The California State Senate voted 31 to 7 to pass the amendment—Assembly Constitutional Amendment 4—on June 25, 2020. Senate Democrats, along with two Senate Republicans, voted for the amendment. Seven Senate Republicans opposed the amendment. The California State Assembly voted 56 to 13 to pass ACA 4 on June 26, 2020. Fifty-five Assembly Democrats, along with one Assembly Republican, supported the amendment. Twelve Assembly Republicans, along with one Assembly Democrat, voted against the amendment. As a constitutional amendment, the governor’s signature is not required for the issue to appear on the ballot.

California would be the 19th state to expand voting in primaries to 17-year-olds who will be 18 at the time of the next general election. Ohio was the first state to enact 17-year-old voting for primaries. Colorado was the most recent state, adopting the policy in 2019.

Since the constitutional amendment was passed on June 26, it missed the deadline of June 25, 2020, for the legislature to place measures on the November ballot. However, the legislature is considering Senate Bill 300 (SB 300), which would extend the deadline to July 1 for the constitutional amendment and several others. SB 300 will need to pass both legislative chambers and be signed by the governor.

Due to negotiations to withdraw a ballot initiative and SB 300, the constitutional amendment could be one of 12 or 13 measures on California’s November ballot this year.

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Mississippi Legislature passed bill providing for vote on new state flag design on November 3

Mississippi voters are expected to vote on a new state flag design at the general election on November 3, 2020.

On June 27, 2020, the state legislature passed House Concurrent Resolution 79, which suspended the legislative deadlines for introducing bills so that a bill could be introduced to establish a commission to design a new state flag. House Bill 1796 was then introduced and passed by the state legislature on June 28, 2020, in a vote of 92-23 in the House and 37-14 in the Senate.

In the House, all 46 Democratic representatives voted in favor of the bill. The vote among House Republicans was split with 45 voting in favor, 23 voting against, and five absent or not voting. Independent Representative Angela Cockerham voted in favor. There were two vacancies in the House at the time of the vote.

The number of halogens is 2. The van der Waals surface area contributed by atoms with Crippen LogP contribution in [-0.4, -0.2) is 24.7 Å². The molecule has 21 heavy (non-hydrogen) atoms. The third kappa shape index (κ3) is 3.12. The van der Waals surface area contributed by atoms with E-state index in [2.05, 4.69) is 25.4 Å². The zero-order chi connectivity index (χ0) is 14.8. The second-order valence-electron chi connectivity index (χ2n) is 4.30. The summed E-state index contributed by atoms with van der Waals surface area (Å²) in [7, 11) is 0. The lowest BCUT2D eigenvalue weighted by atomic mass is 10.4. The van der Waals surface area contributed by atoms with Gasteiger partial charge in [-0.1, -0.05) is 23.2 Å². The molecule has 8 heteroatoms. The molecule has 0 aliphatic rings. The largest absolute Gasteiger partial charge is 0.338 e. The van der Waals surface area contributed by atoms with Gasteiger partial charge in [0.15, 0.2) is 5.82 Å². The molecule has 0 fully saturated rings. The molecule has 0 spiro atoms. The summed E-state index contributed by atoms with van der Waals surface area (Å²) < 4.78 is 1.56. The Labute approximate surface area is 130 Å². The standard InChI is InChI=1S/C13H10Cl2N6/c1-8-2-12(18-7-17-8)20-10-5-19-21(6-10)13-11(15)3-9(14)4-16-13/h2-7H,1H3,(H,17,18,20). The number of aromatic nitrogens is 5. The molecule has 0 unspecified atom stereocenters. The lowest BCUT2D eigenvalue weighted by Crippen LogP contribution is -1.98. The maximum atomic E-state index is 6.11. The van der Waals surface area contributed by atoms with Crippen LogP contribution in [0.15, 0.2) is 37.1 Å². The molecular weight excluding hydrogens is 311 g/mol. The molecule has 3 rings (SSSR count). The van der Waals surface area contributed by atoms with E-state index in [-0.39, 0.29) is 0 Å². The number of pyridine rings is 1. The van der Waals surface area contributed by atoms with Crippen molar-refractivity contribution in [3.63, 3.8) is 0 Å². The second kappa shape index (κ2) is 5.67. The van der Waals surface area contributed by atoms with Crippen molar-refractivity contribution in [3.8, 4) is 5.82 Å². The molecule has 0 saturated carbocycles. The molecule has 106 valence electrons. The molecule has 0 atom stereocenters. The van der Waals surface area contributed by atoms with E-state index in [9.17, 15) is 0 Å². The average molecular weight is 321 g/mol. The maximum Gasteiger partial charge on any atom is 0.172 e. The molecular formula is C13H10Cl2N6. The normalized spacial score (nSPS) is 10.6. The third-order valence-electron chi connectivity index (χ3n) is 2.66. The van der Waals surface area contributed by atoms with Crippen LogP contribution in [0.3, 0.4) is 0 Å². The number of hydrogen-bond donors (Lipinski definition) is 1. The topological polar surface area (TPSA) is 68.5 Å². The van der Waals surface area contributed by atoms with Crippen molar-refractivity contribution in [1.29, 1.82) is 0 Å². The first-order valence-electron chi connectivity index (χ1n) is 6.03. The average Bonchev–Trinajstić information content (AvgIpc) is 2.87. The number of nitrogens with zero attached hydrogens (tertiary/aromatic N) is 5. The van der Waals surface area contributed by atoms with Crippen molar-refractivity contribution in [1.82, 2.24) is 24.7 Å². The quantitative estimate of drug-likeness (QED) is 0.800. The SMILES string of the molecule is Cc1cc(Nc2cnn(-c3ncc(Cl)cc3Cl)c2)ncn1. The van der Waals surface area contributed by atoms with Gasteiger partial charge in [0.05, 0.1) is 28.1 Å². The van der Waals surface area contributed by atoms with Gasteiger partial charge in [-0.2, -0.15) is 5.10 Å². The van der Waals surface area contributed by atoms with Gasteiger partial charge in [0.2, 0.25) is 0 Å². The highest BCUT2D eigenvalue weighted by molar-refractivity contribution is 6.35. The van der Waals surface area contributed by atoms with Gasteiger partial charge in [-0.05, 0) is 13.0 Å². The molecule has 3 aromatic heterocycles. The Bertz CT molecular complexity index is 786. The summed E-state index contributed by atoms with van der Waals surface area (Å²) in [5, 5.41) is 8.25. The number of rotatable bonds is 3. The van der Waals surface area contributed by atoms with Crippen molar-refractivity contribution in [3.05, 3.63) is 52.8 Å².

In the Senate, all 16 Democratic senators voted in favor of the bill. The vote among Senate Republicans was split with 22 voting in favor, 16 voting against, and one absent or not voting.

The bill requires the governor’s signature. Mississippi Governor Tate Reeves (R) is expected to sign it. Reeves said, “The legislature has been deadlocked for days as it considers a new state flag. The argument over the 1894 flag has become as divisive as the flag itself and it’s time to end it. If they send me a bill this weekend, I will sign it.”

The bill establishes the Commission to Redesign the Mississippi State Flag, which must design a new state flag and report the recommended design to the Governor and to the state legislature by September 14, 2020. The new flag design may not include the Confederate Battle Flag and must include the words “In God We Trust.” The bill provides that “the new design for the Mississippi State Flag shall honor the past while embracing the promise of the future.”

The Commission to Redesign the Mississippi State Flag was designed to consist of nine members. The Speaker of the House and the Lieutenant Governor would each appoint three members. The other three members would be representatives from the Mississippi Economic Council, the Mississippi Arts Commission, and the Board of Trustees of the Mississippi Department of Archives and History, to be appointed by Gov. Tate Reeves. All appointments to the commission would need to be made by July 15, 2020.